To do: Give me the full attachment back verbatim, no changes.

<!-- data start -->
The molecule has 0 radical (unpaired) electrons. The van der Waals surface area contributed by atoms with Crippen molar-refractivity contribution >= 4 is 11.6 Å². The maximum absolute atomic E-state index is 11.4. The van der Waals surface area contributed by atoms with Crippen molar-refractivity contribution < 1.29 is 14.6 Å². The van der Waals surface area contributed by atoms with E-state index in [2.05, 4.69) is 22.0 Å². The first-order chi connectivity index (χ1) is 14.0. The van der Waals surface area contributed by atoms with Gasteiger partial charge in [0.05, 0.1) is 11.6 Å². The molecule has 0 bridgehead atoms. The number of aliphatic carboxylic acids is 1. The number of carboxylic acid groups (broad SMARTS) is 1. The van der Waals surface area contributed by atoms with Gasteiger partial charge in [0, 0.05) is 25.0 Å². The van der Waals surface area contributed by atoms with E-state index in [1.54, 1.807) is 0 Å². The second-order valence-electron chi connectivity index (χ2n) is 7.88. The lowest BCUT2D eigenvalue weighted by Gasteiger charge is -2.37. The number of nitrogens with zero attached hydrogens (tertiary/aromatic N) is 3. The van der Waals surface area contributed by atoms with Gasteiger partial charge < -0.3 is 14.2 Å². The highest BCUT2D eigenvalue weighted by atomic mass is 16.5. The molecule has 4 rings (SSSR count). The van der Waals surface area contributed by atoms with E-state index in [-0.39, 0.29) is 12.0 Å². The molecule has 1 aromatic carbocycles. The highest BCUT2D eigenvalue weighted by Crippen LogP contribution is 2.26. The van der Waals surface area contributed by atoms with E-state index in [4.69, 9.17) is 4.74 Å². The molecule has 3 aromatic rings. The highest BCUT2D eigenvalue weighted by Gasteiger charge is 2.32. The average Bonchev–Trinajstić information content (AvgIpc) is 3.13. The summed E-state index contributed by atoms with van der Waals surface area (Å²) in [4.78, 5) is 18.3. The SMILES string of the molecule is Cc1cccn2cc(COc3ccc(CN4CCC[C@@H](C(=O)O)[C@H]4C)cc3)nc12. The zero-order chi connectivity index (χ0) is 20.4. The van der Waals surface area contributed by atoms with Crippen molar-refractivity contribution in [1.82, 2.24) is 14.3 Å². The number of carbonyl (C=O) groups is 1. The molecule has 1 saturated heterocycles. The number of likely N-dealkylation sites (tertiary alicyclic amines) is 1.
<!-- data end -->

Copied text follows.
The molecule has 0 radical (unpaired) electrons. The van der Waals surface area contributed by atoms with Crippen molar-refractivity contribution >= 4 is 11.6 Å². The maximum absolute atomic E-state index is 11.4. The van der Waals surface area contributed by atoms with Crippen molar-refractivity contribution < 1.29 is 14.6 Å². The van der Waals surface area contributed by atoms with E-state index in [2.05, 4.69) is 22.0 Å². The first-order chi connectivity index (χ1) is 14.0. The van der Waals surface area contributed by atoms with Gasteiger partial charge in [0.05, 0.1) is 11.6 Å². The molecule has 0 bridgehead atoms. The number of aliphatic carboxylic acids is 1. The number of carboxylic acid groups (broad SMARTS) is 1. The van der Waals surface area contributed by atoms with Gasteiger partial charge in [0, 0.05) is 25.0 Å². The van der Waals surface area contributed by atoms with E-state index in [1.54, 1.807) is 0 Å². The second-order valence-electron chi connectivity index (χ2n) is 7.88. The lowest BCUT2D eigenvalue weighted by Gasteiger charge is -2.37. The number of nitrogens with zero attached hydrogens (tertiary/aromatic N) is 3. The van der Waals surface area contributed by atoms with Gasteiger partial charge < -0.3 is 14.2 Å². The highest BCUT2D eigenvalue weighted by atomic mass is 16.5. The molecule has 4 rings (SSSR count). The van der Waals surface area contributed by atoms with E-state index in [-0.39, 0.29) is 12.0 Å². The molecule has 1 aromatic carbocycles. The highest BCUT2D eigenvalue weighted by Crippen LogP contribution is 2.26. The van der Waals surface area contributed by atoms with E-state index in [4.69, 9.17) is 4.74 Å². The molecule has 3 aromatic rings. The highest BCUT2D eigenvalue weighted by Gasteiger charge is 2.32. The average Bonchev–Trinajstić information content (AvgIpc) is 3.13. The summed E-state index contributed by atoms with van der Waals surface area (Å²) in [4.78, 5) is 18.3. The SMILES string of the molecule is Cc1cccn2cc(COc3ccc(CN4CCC[C@@H](C(=O)O)[C@H]4C)cc3)nc12. The zero-order chi connectivity index (χ0) is 20.4. The van der Waals surface area contributed by atoms with Crippen molar-refractivity contribution in [1.82, 2.24) is 14.3 Å². The number of carbonyl (C=O) groups is 1. The molecule has 1 saturated heterocycles. The number of likely N-dealkylation sites (tertiary alicyclic amines) is 1.